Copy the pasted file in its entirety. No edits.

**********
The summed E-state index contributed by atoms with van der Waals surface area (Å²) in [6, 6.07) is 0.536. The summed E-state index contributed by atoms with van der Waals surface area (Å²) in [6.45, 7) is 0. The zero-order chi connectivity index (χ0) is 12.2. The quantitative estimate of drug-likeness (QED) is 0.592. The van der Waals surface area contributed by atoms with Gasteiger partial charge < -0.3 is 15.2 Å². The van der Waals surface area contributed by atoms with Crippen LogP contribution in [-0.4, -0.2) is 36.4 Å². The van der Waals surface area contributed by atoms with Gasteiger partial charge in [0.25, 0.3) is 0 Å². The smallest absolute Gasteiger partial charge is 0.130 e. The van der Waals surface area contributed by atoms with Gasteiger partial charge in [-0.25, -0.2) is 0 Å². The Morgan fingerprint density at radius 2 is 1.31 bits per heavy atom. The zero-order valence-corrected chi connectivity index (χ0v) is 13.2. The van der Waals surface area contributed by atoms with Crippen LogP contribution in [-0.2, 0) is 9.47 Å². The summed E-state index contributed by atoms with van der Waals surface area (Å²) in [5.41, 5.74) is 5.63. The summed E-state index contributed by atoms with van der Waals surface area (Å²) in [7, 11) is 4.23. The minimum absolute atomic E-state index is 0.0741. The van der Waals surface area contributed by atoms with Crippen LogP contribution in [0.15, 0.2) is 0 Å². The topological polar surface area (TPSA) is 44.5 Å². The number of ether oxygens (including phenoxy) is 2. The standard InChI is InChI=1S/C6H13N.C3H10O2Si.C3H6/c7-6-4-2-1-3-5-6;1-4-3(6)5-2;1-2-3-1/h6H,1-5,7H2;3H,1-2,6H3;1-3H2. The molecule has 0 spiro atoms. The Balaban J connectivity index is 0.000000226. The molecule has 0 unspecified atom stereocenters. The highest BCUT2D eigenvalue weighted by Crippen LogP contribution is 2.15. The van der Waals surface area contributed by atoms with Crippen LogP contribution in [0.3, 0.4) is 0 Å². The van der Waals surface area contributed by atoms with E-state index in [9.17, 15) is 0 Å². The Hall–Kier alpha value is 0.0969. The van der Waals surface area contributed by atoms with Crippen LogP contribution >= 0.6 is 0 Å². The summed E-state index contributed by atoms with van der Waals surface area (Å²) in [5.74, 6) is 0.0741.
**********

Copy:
The summed E-state index contributed by atoms with van der Waals surface area (Å²) in [6, 6.07) is 0.536. The summed E-state index contributed by atoms with van der Waals surface area (Å²) in [6.45, 7) is 0. The zero-order chi connectivity index (χ0) is 12.2. The quantitative estimate of drug-likeness (QED) is 0.592. The van der Waals surface area contributed by atoms with Gasteiger partial charge < -0.3 is 15.2 Å². The van der Waals surface area contributed by atoms with Crippen LogP contribution in [-0.4, -0.2) is 36.4 Å². The van der Waals surface area contributed by atoms with Gasteiger partial charge in [0.25, 0.3) is 0 Å². The smallest absolute Gasteiger partial charge is 0.130 e. The van der Waals surface area contributed by atoms with Gasteiger partial charge in [-0.25, -0.2) is 0 Å². The Morgan fingerprint density at radius 2 is 1.31 bits per heavy atom. The zero-order valence-corrected chi connectivity index (χ0v) is 13.2. The van der Waals surface area contributed by atoms with Crippen LogP contribution in [-0.2, 0) is 9.47 Å². The summed E-state index contributed by atoms with van der Waals surface area (Å²) in [5.41, 5.74) is 5.63. The summed E-state index contributed by atoms with van der Waals surface area (Å²) in [7, 11) is 4.23. The minimum absolute atomic E-state index is 0.0741. The van der Waals surface area contributed by atoms with Crippen LogP contribution in [0.15, 0.2) is 0 Å². The topological polar surface area (TPSA) is 44.5 Å². The number of ether oxygens (including phenoxy) is 2. The standard InChI is InChI=1S/C6H13N.C3H10O2Si.C3H6/c7-6-4-2-1-3-5-6;1-4-3(6)5-2;1-2-3-1/h6H,1-5,7H2;3H,1-2,6H3;1-3H2. The molecule has 0 spiro atoms. The Balaban J connectivity index is 0.000000226. The molecule has 0 unspecified atom stereocenters. The highest BCUT2D eigenvalue weighted by Crippen LogP contribution is 2.15. The van der Waals surface area contributed by atoms with Crippen LogP contribution in [0.3, 0.4) is 0 Å². The van der Waals surface area contributed by atoms with E-state index in [9.17, 15) is 0 Å². The Hall–Kier alpha value is 0.0969. The van der Waals surface area contributed by atoms with Crippen LogP contribution >= 0.6 is 0 Å². The summed E-state index contributed by atoms with van der Waals surface area (Å²) in [5.74, 6) is 0.0741.